Each month, my Patreon backers have the chance to suggest words for me to encode as knitting stitches. I make three of these into knitting stitches each month: the second and third (posted on the first day of the next month) are drawn from the collection of new words; the first is drawn from the collection of unused words. A random number generator helps me choose these, and then I get to work, first turning the letters into numbers, then charting the numbers onto grids in various ways. Finally, when I make the chart into lace, I turn the marked squares into yarnovers and work out where to place the corresponding decreases. (I usually make lace; occasionally I make cables instead.) I also made a Verve needlework chart for any craft that uses a square grid for designing.

The stitch patterns are not meant in any way to look like the original words; the words are the seeds of my creativity.

Follow link for charts and instructions

Weave: a lace knitting stitch pattern

The first word I drew from the words suggested on Patreon this month is Weave, suggested by Catnach, a Patreon supporter. Occasionally the words I encode make me giggle for one reason or another. In this case, it’s the incongruity between the word weave, and the format of the stitch pattern I’m designing (which is knitting).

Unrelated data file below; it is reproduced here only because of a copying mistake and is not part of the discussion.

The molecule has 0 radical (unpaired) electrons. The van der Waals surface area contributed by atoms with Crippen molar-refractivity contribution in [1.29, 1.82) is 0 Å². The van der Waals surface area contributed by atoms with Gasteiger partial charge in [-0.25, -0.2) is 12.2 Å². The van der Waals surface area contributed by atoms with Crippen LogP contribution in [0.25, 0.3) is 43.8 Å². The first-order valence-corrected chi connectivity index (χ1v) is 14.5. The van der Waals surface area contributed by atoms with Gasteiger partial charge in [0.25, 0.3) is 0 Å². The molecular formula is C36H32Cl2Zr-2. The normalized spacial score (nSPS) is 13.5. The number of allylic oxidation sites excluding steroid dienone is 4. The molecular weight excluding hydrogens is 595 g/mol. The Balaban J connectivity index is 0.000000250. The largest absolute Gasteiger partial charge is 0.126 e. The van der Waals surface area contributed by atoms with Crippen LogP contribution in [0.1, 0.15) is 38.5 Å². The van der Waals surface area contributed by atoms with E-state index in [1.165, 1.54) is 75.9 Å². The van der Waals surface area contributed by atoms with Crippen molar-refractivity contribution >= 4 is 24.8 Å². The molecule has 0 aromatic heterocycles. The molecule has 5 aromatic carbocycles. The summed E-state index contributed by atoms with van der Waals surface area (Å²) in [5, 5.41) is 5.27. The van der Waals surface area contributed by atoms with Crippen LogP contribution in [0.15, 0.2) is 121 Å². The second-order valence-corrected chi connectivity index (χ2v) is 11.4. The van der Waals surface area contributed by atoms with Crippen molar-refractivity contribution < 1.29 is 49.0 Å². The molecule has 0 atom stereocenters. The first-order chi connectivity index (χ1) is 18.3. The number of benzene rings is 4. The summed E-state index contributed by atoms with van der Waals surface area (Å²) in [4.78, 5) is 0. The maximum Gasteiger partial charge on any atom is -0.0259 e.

I don’t usually include a side view of my swatches, but I was having trouble conveying what I like most about this lace any other way, so the featured photo is one view and the flat view is above the chart because it’s easier to see how it works.

Anyway, I’ll be posting an extra blog post with some actual weaving options for Weave later this week. (How could I not?)

Each month, my Patreon backers have the chance to suggest words for me to encode as knitting stitches. I make three of these into knitting stitches each month: the second and third (posted on the first day of the next month) are drawn from the collection of new words; the first is drawn from the collection of unused words. A random number generator helps me choose these, and then I get to work, first turning the letters into numbers, then charting the numbers onto grids in various ways. Finally, when I make the chart into lace, I turn the marked squares into yarnovers and work out where to place the corresponding decreases. (I usually make lace; occasionally I make cables instead.) I also made a Weave needlework chart for any craft that uses a square grid for designing.

The stitch patterns are not meant in any way to look like the original words; the words are the seeds of my creativity.

Follow link for charts and instructions

Fibre: a lace knitting stitch pattern

The word I drew from my word hoard for this stitch pattern is Fibre, suggested by Nim, a Patreon supporter.

Each month, my Patreon backers have the chance to suggest words for me to encode as knitting stitches. I make three of these into knitting stitches each month: the second and third (posted on the first day of the next month) are drawn from the collection of new words; the first is drawn from the collection of unused words. A random number generator helps me choose these, and then I get to work, first turning the letters into numbers, then charting the numbers onto grids in various ways. Finally, when I make the chart into lace, I turn the marked squares into yarnovers and work out where to place the corresponding decreases. (I usually make lace; occasionally I make cables instead.) I also made a Fibre needlework chart for any craft that uses a square grid for designing.

The stitch patterns are not meant in any way to look like the original words; the words are the seeds of my creativity.